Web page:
Whether you are just starting up a new company or have a business that has been in operation for a while, good record keeping is an essential part of running your business. You are responsible for establishing an effective system to store and maintain your business records whether your small business is a sole proprietorship, partnership, LLC, or corporation. Some types of records will help you to keep track of business details and plan for your business’s future, but others are required by law. Here are some of the records your business may be legally required to keep.
Better Business Bureau. The Better Business Bureau℠ has a great PDF of records retention.
Note: Although the information above regarding employee, tax, and injury records spell out what may be required under federal law, don’t forget to also comply with any state and local record-keeping requirements for these areas.
State Record-keeping Requirements for Business Entities. State laws governing various forms of businesses, such as partnerships, limited liability companies, and corporations, require that each of these types of businesses maintain certain records. For example, a partnership must usually keep a current list of the names and addresses of each of the partners, the partnership agreement, income tax returns, financial statements, and other documents dealing with the business. Similar requirements are typically in place for limited liability companies. Corporations generally must maintain more extensive and complex records to comply with state law.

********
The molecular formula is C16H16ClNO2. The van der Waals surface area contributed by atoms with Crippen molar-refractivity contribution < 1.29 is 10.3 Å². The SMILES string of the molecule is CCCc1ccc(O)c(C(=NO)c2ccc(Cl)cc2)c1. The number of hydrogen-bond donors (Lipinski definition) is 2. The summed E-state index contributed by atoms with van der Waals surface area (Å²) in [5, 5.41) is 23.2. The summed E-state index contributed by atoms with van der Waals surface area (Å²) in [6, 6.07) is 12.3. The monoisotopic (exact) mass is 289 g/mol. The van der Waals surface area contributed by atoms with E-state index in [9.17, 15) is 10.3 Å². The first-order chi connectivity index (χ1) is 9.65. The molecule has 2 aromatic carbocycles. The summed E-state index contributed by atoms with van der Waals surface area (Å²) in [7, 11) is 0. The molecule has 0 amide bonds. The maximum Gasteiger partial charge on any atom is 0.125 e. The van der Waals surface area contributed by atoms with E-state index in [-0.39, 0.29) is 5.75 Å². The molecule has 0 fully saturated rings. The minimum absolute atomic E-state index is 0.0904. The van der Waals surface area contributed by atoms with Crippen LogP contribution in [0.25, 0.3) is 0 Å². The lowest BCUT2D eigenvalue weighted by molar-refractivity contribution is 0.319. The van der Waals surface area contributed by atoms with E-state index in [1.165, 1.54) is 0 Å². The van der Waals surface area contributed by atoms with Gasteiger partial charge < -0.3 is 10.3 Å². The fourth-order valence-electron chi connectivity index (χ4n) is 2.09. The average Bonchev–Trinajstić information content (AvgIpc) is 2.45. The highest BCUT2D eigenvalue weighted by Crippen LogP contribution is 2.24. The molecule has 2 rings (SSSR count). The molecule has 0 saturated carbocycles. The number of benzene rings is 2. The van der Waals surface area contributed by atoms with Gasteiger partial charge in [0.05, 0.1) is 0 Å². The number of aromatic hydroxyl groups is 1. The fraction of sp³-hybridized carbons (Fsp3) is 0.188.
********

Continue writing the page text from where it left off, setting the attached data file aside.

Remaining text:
Licenses and Permits. Most businesses need to obtain some form of license or permit to operate legally under local, state, or federal law. For example, hairdressers and doctors require professional licenses, businesses that sell goods or services must obtain a sales tax license or permit, and some federally regulated industries such as aviation, alcohol, or agriculture must obtain federal licenses or permits. Once you have obtained all the licenses and permits required for your type of business, you should retain them in your records, as you may have to show them on occasion.
Summa Business Law is Here to Help
If you need help navigating the maze of record-keeping requirements under federal, state, and local law or have other questions about managing or operating your business, please give Summa Business Law a call. As a business attorney, Utah business attorney, Paul Sparks, can provide guidance to help you comply with your obligations and avoid fines and penalties.